“That was the first time that anybody really convinced me I could get a graduate degree in science,” d’Aquino said. “I liked science, but I just wasn’t sure about it because my sister and I would be the first ones in our family to finish college. I couldn’t even imagine going somewhere beyond that.”

D’Aquino and her twin sister, Andrea, started to dream aloud about their ambitions in science as undergraduates at Western Washington University. Several years later, the family is on track to earn two PhDs before the end of the decade. Andrea is pursuing her doctorate in chemistry at Northwestern.

Andrea (left) and Anne pose at Andrea's chemistry laboratory in Ryan Hall, which is just one floor above where Anne researches.

D’Aquino now sees herself and her sister in the young minority girls she is helping to pursue science. The d’Aquino sisters are of Russian, Portuguese, Chinese and Japanese descent, and both of their parents immigrated to America from Hong Kong.

“I didn’t have a lot of access to science, and I think any minority who doesn’t have access to science is a group that I want to help,” d’Aquino said. “They may want to be scientists but need the extra mentorship to convince them they can.”

Find out more about d’Aquino’s path to Northwestern, involvement in JCLC and thoughts on females in science in the following Q&A.

Q&A

Can you elaborate on how you stumbled into your current studies?    

I think I originally took science courses [at Western Washington] because I was thinking about being a nurse, and you just need to take basic biology and chemistry. I really, really liked those courses, so I was like, “OK, I’ll take the next class, and the next class.” The next thing I knew, I was declaring something in biochemistry.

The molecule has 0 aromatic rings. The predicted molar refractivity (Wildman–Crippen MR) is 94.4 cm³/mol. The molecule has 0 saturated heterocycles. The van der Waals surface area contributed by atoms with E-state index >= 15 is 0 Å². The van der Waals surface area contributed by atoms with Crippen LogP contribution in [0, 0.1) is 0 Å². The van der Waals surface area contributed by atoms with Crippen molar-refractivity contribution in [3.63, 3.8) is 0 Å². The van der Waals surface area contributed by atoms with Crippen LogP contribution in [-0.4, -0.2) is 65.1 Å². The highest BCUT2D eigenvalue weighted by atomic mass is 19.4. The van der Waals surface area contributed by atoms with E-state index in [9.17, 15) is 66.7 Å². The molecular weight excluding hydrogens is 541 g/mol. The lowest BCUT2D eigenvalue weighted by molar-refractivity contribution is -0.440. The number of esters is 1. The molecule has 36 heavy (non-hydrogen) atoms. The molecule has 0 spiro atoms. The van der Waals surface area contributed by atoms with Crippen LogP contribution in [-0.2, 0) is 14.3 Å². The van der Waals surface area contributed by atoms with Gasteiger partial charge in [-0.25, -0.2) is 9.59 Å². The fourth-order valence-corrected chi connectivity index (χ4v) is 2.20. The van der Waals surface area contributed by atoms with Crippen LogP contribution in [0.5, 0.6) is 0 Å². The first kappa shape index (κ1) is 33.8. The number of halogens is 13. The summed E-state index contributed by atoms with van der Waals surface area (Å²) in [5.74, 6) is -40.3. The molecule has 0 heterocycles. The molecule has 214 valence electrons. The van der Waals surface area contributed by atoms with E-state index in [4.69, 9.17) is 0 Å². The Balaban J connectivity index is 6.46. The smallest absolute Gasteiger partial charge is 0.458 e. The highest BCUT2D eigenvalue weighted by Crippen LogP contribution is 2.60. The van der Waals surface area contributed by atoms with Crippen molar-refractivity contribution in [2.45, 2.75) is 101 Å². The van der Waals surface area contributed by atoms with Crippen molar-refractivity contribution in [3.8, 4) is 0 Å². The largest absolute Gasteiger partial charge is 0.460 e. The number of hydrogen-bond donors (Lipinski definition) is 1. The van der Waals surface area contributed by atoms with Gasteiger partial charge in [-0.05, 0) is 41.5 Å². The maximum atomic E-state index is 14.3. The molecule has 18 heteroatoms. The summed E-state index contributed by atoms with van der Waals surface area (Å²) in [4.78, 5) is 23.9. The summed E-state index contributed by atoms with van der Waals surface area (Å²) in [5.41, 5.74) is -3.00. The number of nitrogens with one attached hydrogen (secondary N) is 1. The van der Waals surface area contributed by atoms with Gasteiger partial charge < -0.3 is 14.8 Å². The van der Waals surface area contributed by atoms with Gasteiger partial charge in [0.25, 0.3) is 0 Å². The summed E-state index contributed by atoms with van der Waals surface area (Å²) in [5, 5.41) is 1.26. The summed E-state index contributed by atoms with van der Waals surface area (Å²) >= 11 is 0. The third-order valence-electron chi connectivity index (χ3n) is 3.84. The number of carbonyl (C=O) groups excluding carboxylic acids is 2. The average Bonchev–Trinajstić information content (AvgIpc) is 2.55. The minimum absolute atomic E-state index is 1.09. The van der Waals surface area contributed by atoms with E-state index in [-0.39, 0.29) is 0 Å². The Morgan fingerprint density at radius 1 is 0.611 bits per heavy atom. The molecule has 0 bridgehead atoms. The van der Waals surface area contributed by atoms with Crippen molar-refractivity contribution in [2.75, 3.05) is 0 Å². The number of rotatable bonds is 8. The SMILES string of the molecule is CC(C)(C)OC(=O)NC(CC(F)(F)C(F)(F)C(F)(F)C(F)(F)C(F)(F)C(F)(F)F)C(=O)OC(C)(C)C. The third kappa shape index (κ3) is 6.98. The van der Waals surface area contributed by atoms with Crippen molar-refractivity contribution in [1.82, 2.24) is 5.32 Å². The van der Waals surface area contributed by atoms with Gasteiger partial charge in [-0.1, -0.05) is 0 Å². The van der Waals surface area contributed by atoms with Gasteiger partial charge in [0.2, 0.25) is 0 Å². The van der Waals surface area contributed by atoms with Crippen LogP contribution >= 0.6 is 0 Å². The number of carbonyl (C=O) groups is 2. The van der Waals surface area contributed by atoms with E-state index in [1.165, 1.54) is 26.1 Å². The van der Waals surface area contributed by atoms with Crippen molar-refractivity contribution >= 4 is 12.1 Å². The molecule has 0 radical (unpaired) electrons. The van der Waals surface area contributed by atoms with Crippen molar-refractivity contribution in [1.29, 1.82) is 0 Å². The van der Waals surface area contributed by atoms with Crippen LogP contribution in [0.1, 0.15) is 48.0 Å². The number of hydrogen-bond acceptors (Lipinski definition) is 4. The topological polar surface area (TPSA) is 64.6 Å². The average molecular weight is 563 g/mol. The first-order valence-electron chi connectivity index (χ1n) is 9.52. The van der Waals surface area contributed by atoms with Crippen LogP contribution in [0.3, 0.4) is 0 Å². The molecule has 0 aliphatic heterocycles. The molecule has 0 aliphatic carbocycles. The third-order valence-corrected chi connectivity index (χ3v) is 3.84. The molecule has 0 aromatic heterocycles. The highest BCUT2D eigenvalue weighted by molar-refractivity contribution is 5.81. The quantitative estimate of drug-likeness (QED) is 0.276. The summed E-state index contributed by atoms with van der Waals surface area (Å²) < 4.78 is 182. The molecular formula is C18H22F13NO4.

You and your twin sister Andrea are both at Northwestern. Who followed whom?

She’s following me (laughs).

Andrea, as well as professors at Western Washington and Northwestern’s Heather Pinkett, was a major support for you as you considered graduate study in science.

It helped that we had each other. We started talking about graduate work in science because we both started doing summer programs, and we started to realize we could do it. It really felt like I just needed to have a couple of people to have faith in me to go to graduate school.

You had to turn away volunteers from the MSI event. Why such a big turnout?

As far as I know, there hasn’t been a program like that, in which you bring in volunteers and students from multiple schools around Chicago. Everybody recognized how urgently we need to get more females in science. It was for a cause we’re all really passionate about, and it was a very unique outreach opportunity.

Why is it important to increase the number of women in science?

It sounds cliché, but diversity is so important for science. Everybody has a different perspective, and the way we work is different. We need each other’s perspectives to gain new ideas, get things done efficiently and continually improve on how we’re thinking about science and conducting experiments. 

Editor's Picks

Back to top